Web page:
Still looking for a cognate course to take? Interested in mathematics education? This fall, Professor Herbst, a well-known expert in mathematics eduction is giving a course on Thinking and Learning in Mathematics and the Natural Sciences. This course will satisfy the Rackham cognate requirement. Details below.
EDUC 782/831—The Study of Thinking and Learning in Mathematics and the Natural Sciences
Instructor: Pat Herbst, Professor of Mathematics Education, School of Education
Mondays 4-7, Room 4212 School of Education Building
This doctoral-level course provides an overview of how researchers in mathematics and science education have framed and studied questions of individual thinking, learning, and knowing in those disciplines. Students will learn about various theoretical perspectives that have been used over the last few decades to account for what children and youth know, how they process knowledge, and how this knowledge evolves, paying particular attention to learning trajectories.
Students will also learn some elements of craft knowledge, through engaging collectively in the design of an instrument to elicit students’ conceptions of area equivalence as an example in which to learn about cognitive interviewing, developing an analytic rubric to code responses, evaluating interrater reliability, developing measures that feed from coded responses, and the investigation of hypotheses about the evolution of those conceptions over time. This collective project will include working with actual student responses.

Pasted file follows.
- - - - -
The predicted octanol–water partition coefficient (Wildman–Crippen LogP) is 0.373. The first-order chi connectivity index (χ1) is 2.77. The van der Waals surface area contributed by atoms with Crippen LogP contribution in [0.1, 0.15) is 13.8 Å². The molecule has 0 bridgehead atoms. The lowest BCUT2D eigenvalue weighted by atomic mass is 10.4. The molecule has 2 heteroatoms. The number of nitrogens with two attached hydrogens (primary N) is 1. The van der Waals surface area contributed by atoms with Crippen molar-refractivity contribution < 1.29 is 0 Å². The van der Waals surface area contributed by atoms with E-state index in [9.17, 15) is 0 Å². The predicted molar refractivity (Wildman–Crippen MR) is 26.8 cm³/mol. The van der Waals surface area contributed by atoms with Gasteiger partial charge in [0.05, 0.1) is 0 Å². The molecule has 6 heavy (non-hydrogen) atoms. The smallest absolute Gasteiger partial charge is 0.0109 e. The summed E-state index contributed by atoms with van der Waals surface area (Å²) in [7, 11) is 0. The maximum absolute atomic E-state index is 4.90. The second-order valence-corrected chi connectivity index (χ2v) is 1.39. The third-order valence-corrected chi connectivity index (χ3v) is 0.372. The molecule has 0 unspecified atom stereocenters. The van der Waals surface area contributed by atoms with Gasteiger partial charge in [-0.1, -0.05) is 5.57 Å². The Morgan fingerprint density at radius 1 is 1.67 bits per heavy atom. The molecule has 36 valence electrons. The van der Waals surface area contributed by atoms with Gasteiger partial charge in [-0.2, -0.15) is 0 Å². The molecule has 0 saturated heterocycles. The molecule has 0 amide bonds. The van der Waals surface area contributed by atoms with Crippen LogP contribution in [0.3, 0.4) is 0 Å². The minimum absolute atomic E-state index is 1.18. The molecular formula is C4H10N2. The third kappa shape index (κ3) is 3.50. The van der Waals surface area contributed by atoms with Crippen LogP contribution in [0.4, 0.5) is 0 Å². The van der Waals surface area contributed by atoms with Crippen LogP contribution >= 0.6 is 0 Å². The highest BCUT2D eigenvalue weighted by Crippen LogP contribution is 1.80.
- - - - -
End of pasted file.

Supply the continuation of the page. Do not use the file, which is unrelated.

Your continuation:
In choosing the readings the instructor has sought to balance the need to familiarize students with key authors and classic pieces in this domain of inquiry with the need to sample from a broad range of theoretical and methodological approaches to the study of thinking and learning in mathematics and science. The covering of research on students’ understanding of specific topics is a secondary goal and it will be illustrated by reading a book length review of research on learning trajectories in early childhood mathematics. Students will have the opportunity to deepen their knowledge of how thinking and learning of specific mathematics and science ideas (of their own choosing) have been studied through writing a methodological review paper.